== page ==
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National Security Major Reflects on Importance of Gaining an International Perspective
Marissa Lehner ’21 says the experiences she had studying at the University of New Haven’s campus in Prato, Italy, and attending a Model United Nations conference in Erfurt, Germany, will stay with her the rest of her life.
February 7, 2020
By Marissa Lehner ’21
During the fall semester, I had the privilege of not only studying abroad at the University of New Haven’s campus in Prato, Italy, but, also, competing with the University’s Model United Nations team at an international conference in Erfurt, Germany. My experiences enabled me to discover how an international perspective on history and current issues is crucial to working toward a better future.
Throughout the semester in Prato, it was sometimes easy to forget that we were going to school. Much of what we learned we saw with our own eyes – we didn’t just read about it in a textbook. Many of us explored the history not only of Prato, but also other parts of Italy as well as Europe as a whole.
Although it was easy to get lost in the art, architecture, and culture we experienced, it was just as striking to see the stumbling stones on the streets of Prato, which mark the Italians who were deported during World War II, or to watch people of all ages in cities across Europe walk the streets to protest climate change. It reinforced the fact that though we may all come from different places, we all share a history – and a future.
The importance of what one might call shared humanity was further reinforced when I attended the Model United Nations conference in Erfurt, Germany. These conferences always have a large international focus, as many students travel from across the world to attend. But this conference was different.
"The most impactful part of the conference was the international cooperation that we were emulating."Marissa Lehner ’21
The conference focused on multilateralism and the importance of building bridges – not walls – between people. This metaphor was especially impactful considering where we were: Erfurt is located in what was formerly East Germany, and 2019 marked the 30th anniversary of the fall of the Berlin Wall. All week, this served as a reminder of the importance of not only remembering the past, but, also, creating a better future.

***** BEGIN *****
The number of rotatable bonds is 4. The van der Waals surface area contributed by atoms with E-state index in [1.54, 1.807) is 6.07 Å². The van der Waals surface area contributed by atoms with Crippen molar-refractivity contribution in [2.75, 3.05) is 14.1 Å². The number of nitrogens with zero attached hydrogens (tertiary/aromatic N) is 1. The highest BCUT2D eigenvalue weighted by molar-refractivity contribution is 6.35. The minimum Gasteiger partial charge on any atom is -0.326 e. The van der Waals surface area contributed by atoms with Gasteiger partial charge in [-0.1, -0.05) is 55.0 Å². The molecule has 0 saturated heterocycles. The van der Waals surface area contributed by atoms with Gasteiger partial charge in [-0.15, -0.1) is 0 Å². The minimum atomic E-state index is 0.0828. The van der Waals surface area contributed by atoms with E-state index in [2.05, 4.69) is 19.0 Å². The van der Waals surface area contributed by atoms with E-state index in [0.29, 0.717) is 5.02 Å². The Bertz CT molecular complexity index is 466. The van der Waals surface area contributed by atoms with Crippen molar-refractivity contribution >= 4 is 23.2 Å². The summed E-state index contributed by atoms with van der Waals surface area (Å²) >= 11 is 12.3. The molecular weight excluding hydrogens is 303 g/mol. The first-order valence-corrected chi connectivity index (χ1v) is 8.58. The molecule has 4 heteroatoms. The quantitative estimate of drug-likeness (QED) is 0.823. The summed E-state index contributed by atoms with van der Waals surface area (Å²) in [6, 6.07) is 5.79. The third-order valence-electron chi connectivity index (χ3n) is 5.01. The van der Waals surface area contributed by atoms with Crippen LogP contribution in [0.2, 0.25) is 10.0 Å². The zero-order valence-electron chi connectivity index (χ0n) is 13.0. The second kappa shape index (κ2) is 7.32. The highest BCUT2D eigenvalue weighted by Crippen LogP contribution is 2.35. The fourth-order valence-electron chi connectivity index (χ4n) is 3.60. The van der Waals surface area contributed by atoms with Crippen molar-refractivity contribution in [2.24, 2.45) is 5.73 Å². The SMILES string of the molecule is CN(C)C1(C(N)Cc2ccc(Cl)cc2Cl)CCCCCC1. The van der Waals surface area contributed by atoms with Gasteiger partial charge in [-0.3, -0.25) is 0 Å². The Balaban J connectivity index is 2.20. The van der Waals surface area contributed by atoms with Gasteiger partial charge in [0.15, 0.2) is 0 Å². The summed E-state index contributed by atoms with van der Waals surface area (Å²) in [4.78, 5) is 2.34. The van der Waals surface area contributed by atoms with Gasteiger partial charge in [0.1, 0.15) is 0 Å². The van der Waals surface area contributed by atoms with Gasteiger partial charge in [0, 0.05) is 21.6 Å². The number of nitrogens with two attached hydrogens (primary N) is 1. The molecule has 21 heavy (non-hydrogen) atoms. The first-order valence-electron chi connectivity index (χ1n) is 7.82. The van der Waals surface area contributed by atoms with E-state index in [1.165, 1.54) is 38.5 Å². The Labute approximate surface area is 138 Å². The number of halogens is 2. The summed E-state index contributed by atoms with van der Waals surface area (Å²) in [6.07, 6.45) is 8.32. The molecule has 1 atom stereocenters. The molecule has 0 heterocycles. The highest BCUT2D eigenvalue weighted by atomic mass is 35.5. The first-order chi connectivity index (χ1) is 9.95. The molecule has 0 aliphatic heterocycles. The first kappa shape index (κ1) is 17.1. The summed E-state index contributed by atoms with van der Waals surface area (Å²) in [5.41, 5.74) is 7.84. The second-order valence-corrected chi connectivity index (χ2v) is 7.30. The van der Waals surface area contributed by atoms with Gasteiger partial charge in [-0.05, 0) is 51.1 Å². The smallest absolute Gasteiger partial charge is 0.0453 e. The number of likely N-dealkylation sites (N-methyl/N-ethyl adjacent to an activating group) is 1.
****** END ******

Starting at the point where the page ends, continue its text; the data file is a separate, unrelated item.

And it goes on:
This was apparent when the committee meetings were held. I represented Japan on the Human Rights Council throughout the week, and our meetings were held in a building that previously served as a prison for political opponents of the East German government and headquarters for the East German police. Being able to discuss current human rights issues while standing in a place that has so much history with human rights violations was incredibly moving. It made the issues we were discussing seem all that more real.
The most impactful part of the conference was the international cooperation that we were emulating. As we came together to represent different countries, many of us brought experiences from very different backgrounds. We all had different perspectives on the various issues we addressed, and our solutions reflected that.
The conference reinforced the importance of working together to solve the problems that the world faces – and will continue to face. I would like to thank everyone who made our attendance at this conference possible, including University benefactors Phil and Susan Bartels, Dr. Chris Haynes, and Joseph Scollo. I am so thankful to have had the opportunity to attend the Model United Nations conference, and I know that what I learned will stay with me for the rest of my life.